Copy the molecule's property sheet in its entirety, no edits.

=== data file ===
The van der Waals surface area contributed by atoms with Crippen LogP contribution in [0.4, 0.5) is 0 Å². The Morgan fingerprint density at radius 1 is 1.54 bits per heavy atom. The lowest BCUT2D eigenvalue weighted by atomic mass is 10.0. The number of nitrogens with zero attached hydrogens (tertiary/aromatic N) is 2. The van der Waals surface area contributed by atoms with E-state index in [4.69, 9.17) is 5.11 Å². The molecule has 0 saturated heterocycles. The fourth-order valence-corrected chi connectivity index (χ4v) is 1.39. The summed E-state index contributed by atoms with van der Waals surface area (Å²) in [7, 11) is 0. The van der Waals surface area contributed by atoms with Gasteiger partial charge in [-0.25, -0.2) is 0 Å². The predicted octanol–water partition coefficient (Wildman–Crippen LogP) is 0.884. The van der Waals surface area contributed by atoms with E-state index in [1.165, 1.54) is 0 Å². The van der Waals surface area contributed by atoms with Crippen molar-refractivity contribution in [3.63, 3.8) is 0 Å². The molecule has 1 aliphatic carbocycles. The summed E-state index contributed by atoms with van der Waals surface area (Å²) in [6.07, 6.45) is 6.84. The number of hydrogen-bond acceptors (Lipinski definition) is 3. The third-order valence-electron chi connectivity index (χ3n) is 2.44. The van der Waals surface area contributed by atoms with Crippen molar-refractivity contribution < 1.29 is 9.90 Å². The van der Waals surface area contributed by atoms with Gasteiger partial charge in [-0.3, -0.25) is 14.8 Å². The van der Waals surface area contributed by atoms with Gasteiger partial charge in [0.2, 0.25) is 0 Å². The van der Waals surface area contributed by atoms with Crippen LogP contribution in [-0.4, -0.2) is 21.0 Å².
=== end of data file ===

The van der Waals surface area contributed by atoms with Crippen LogP contribution in [0.4, 0.5) is 0 Å². The Morgan fingerprint density at radius 1 is 1.54 bits per heavy atom. The lowest BCUT2D eigenvalue weighted by atomic mass is 10.0. The number of nitrogens with zero attached hydrogens (tertiary/aromatic N) is 2. The van der Waals surface area contributed by atoms with E-state index in [4.69, 9.17) is 5.11 Å². The molecule has 0 saturated heterocycles. The fourth-order valence-corrected chi connectivity index (χ4v) is 1.39. The summed E-state index contributed by atoms with van der Waals surface area (Å²) in [7, 11) is 0. The van der Waals surface area contributed by atoms with Gasteiger partial charge in [-0.25, -0.2) is 0 Å². The predicted octanol–water partition coefficient (Wildman–Crippen LogP) is 0.884. The van der Waals surface area contributed by atoms with E-state index in [1.165, 1.54) is 0 Å². The van der Waals surface area contributed by atoms with Crippen molar-refractivity contribution in [3.63, 3.8) is 0 Å². The molecule has 1 aliphatic carbocycles. The summed E-state index contributed by atoms with van der Waals surface area (Å²) in [6.07, 6.45) is 6.84. The number of hydrogen-bond acceptors (Lipinski definition) is 3. The third-order valence-electron chi connectivity index (χ3n) is 2.44. The van der Waals surface area contributed by atoms with Crippen molar-refractivity contribution < 1.29 is 9.90 Å². The van der Waals surface area contributed by atoms with Gasteiger partial charge in [-0.3, -0.25) is 14.8 Å². The van der Waals surface area contributed by atoms with Gasteiger partial charge in [0.2, 0.25) is 0 Å². The van der Waals surface area contributed by atoms with Crippen LogP contribution in [-0.4, -0.2) is 21.0 Å².